The proposal to regulate carbon emissions from power plants (that run on conventional fossil fuel) has been billed as another crown jewel in Mr. Obama’s speech. First, these, if at all formulated, will be federal limits imposed by the U.S. Environmental Protection Agency. Each State in the U.S. is free to ‘opt out’ from their implementation; some no doubt will, given enormous pressure from their coal and steel lobbies. Second, as Jennifer Dlouhy observes at the FuelFix blog, regulations on power plants will not automatically extend to oil refineries. Apart from asking the U.S. Congress to reduce tax incentives for Big Oil — certain not to ruffle their account books — Mr. Obama is deafeningly silent on the industry’s responsibility towards the environment. Third, regulations imposed on coal-based power plants coincide with a greater reliance on shale gas in the U.S. Shale gas use would lead to lower carbon emissions, but only if it is regulated. This is currently not the case: the U.K. based Tyndall Centre for Climate Research, for instance, argues that “without a meaningful cap on global carbon emissions, the exploitation of shale gas reserves is likely to increase total emissions.” If President Obama has shut the gate on coal usage, he has in effect left the back door wide open for energy-intensive industries to operate without effecting systemic changes in their consumption.
While Mr. Obama has announced a number of tepid measures that will somehow kickstart green growth in the U.S., his administration has been engaged in an unprecedented proselytising mission in emerging markets, preaching the need to reduce emissions. To gather support for its current approach, Washington has gone on a diplomatic overdrive with China, Japan, India and other major emitters. Ahead of the recently concluded U.S.-India Strategic Dialogue in New Delhi, Secretary of State John Kerry warned India “to heed Mother Nature’s warnings”, in a pointed reference to the devastating floods in Uttarakhand. His thrust was simple: encourage “innovation” and “investment” in clean energy technology to reduce reliance on fossil fuels. These buzzwords have now been institutionalised through the setting up of a U.S.-India working group on climate change.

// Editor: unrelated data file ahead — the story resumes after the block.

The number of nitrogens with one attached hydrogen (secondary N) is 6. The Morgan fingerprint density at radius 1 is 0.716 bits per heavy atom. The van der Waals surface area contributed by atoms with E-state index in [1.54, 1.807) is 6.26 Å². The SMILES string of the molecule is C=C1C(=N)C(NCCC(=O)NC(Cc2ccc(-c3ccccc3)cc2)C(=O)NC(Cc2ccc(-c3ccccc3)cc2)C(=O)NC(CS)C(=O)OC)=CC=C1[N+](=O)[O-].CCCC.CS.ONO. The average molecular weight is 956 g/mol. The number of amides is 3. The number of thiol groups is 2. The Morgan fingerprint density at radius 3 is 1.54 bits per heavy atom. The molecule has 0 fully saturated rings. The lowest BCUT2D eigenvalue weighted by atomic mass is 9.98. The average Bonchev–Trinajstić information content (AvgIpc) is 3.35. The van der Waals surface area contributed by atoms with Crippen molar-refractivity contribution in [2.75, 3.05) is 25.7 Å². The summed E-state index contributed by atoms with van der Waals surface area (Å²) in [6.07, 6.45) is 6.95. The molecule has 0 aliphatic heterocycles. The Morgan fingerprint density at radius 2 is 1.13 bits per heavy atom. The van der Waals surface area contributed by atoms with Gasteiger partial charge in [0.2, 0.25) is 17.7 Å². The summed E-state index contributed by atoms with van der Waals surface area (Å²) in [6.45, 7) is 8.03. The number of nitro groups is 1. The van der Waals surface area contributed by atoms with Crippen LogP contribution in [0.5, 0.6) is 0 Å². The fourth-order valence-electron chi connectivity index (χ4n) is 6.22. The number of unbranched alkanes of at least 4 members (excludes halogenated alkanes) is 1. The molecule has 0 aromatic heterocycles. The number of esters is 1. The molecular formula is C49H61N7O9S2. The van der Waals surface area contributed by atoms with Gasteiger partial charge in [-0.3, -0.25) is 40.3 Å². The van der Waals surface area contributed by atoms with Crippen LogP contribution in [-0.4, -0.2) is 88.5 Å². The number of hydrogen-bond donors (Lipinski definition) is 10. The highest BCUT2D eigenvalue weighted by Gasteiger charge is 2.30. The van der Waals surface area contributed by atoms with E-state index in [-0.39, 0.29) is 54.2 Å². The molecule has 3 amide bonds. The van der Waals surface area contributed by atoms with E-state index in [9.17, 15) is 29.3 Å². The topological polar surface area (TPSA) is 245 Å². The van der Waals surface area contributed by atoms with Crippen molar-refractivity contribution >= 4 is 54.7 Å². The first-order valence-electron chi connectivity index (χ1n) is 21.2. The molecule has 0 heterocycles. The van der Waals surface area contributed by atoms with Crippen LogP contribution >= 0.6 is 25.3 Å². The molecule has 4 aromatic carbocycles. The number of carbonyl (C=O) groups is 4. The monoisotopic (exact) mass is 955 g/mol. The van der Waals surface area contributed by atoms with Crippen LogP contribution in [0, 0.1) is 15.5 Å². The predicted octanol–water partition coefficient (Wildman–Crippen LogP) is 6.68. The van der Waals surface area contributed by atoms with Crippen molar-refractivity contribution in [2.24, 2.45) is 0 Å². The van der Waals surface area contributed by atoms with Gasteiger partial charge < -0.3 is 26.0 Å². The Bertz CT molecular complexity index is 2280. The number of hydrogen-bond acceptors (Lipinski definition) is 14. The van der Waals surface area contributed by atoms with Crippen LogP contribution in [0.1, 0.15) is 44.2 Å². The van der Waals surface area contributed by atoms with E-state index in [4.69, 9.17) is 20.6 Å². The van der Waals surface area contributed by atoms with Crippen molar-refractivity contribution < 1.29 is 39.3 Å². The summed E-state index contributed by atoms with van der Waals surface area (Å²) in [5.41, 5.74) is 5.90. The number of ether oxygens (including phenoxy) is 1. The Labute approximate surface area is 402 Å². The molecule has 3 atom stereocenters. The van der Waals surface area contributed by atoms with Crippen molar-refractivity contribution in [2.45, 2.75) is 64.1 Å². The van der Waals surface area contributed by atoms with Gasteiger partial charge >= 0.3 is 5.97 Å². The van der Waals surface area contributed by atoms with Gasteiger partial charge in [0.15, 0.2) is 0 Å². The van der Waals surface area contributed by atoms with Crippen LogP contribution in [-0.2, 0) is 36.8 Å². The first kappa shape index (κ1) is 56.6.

If the U.S. government has done little by itself to confront the imminent dangers of climate change, why is it aggressively pushing the case for non-conventional and renewable sources of energy in emerging markets? Shifting the spotlight away from immediate carbon cuts to long-term solutions like “clean energy” provides the West with a legal-moral basis to ask developing countries to further open up their economies, with sufficient latitude to make the transition itself. In fact, the success of the U.S. clean energy sector is contingent on how well American companies perform in lucrative markets like India.